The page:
Training Time: Better Abs


Training Time with Max Benton

Max Benton is the Cavaliers Athletic Trainer and tends to the immediate medical needs of the team’s players. Most of his duties center around preventative medicine, treatment, and rehabilitation.

This information should not be used as diagnosis of a particular condition and is intended only to be informative. If you are experiencing symptoms of any kind, please consult a doctor.

Better Abdominal Muscles:

In past columns, I’ve focused on ways to prevent and treat injuries as they occur. For a change, I’d like to talk about strengthening your abdominals, part of the core muscles in your body. Aside from the aesthetics of having a firm, shapely midsection, having a strong core can complement low back strength and can increase the “kick” for athletes in training and competition. Here are some suggestions on what you can do.



Doing ab exercises is just one step of the process, which I’ll discuss in a minute. Maintaining proper nutrition is key for losing body fat and gaining muscle. You want to have a diet that will burn slightly more calories than you consume. Smart dietary tips, such as eating the right combination of proteins, carbohydrates, and fats, getting calcium, eating high fiber foods, and eating breakfast are good ideas. Make sure you also maintain good hydration by drinking water throughout the day.

Aerobic exercise:

Aerobic exercise is good for burning excess fat, as well as burning calories. Losing weight without exercise will lead you to plateau to a certain weight. Aerobic training will push you past those plateaus, lose excess fat, and will help build muscle.

Ab Exercises:

Eating right and exercising regularly work in conjunction with exercises that strengthen the abdominal muscles. There are a variety of ab exercises you can do, and here is a list of the following:

  • lying leg raises (lower abs)
  • reverse crunches (lower abs)
  • vertical lying leg thrusts (lower abs)
  • hanging knee raises (lower abs)
  • hanging leg raises (lower abs)
  • ab crunches (upper abs)
  • 1/4 crunches (upper abs)
  • cross-knee crunches (upper abs)

    Here are instructions for how to do each of the ab exercises, taken from


    Reverse Crunch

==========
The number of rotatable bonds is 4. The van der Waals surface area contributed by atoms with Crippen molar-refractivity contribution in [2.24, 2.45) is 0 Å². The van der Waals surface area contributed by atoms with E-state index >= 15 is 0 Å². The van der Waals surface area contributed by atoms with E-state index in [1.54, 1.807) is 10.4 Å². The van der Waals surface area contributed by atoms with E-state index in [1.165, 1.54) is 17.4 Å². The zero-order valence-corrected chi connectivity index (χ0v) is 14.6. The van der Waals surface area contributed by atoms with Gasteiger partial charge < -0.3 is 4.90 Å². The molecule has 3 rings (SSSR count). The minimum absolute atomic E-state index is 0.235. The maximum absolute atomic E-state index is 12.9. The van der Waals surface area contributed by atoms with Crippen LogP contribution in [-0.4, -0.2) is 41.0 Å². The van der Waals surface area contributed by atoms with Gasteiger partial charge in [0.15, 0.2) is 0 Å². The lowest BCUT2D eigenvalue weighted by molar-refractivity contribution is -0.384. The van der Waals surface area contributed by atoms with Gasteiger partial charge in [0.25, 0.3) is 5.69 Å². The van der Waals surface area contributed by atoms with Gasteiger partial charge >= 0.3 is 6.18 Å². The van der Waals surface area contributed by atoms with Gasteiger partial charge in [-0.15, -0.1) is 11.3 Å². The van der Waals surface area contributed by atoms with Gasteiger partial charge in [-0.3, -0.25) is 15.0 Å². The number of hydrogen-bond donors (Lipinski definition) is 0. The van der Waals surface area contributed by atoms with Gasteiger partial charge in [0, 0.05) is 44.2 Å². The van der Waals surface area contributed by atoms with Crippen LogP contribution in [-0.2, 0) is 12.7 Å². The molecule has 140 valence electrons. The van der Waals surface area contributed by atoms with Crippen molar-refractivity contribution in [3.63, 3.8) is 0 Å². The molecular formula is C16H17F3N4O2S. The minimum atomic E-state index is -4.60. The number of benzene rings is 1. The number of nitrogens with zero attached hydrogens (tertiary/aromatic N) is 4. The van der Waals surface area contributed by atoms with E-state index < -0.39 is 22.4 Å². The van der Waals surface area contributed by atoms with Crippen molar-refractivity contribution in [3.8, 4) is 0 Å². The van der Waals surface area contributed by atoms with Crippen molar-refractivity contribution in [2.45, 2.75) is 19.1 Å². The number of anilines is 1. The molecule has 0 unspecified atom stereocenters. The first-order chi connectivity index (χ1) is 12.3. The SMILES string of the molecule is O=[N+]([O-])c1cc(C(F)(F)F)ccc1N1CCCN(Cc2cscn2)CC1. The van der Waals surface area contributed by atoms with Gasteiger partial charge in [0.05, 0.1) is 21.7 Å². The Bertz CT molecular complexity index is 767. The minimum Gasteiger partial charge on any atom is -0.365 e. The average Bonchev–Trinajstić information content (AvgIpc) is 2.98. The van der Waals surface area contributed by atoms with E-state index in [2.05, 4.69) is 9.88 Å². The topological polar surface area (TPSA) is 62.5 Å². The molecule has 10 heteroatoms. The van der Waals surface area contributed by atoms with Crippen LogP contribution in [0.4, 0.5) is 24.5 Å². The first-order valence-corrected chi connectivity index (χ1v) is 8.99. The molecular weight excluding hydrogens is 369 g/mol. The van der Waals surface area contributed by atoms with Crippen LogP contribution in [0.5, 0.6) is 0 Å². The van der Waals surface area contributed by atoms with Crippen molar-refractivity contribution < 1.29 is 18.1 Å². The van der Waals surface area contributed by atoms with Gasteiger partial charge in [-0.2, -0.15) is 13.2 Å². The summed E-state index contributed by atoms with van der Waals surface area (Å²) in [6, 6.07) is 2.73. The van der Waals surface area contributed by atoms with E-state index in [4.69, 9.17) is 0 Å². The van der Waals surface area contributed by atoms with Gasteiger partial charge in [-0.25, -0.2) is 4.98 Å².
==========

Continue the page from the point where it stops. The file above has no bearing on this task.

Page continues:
This exercise can be done on the ground or on an incline sit-up board. All you need is something behind your head to hold. If you use the incline board, use it with your feet lower than your head.

    Lying on your back, hold a weight or a chair leg (if lying on the floor) or the foot bar (if using the sit-up board). Keep the knees slightly bent.

    Pull your pelvis and legs up so that your knees are above your chest and then return to beginning position. This exercise is very similar to a hanging knee raise, but a little less intense.

    Lying Leg Raises

    Lie on your back with your hands, palms down under your buttocks. Raise your legs about 30cm (12") off the floor and hold them there. Now trying to use just your lower abs, raise your legs by another 15cm (6"). Do this by tilting the pelvis instead of lifting the legs with the palms. Make sure your knees are slightly bent.

    If you're big or have long legs or both, you should probably avoid this exercise. For people with legs that are too heavy for their lower abs strength, this exercise pulls the lower back into an exaggerated arch which is bad (and painful). If you have this problem you can either try bending your knees slightly and making sure you keep your lower back fairly flat, or just try another exercise.


    Ab Crunches

    Lying on your back, put your knees up in the air so that your thighs are at a right angle to your torso, with your knees bent. If you like you can rest your feet on something, like a chair. Put your hands either behind your head or gently touching the sides of your head.

    Now, slowly raise your shoulders off the ground and try to touch your breastbone to your pelvis, breathing out as you go. If you succeed in touching your breastbone to your pelvis, see a doctor immediately.

    Although the actual movement will be very small (your upper torso should move through less than 30 degrees) you should try to go as high as possible. Only your spine should bend, your hips should not move. If the hips move, you are exercising the psoas.

    Do these fairly slowly to avoid using momentum to help. You can increase the difficulty of the exercise by extending your hands out behind your head instead of keeping them at the side. Make sure you don't jerk your hands forward to help with the crunch, keep them still.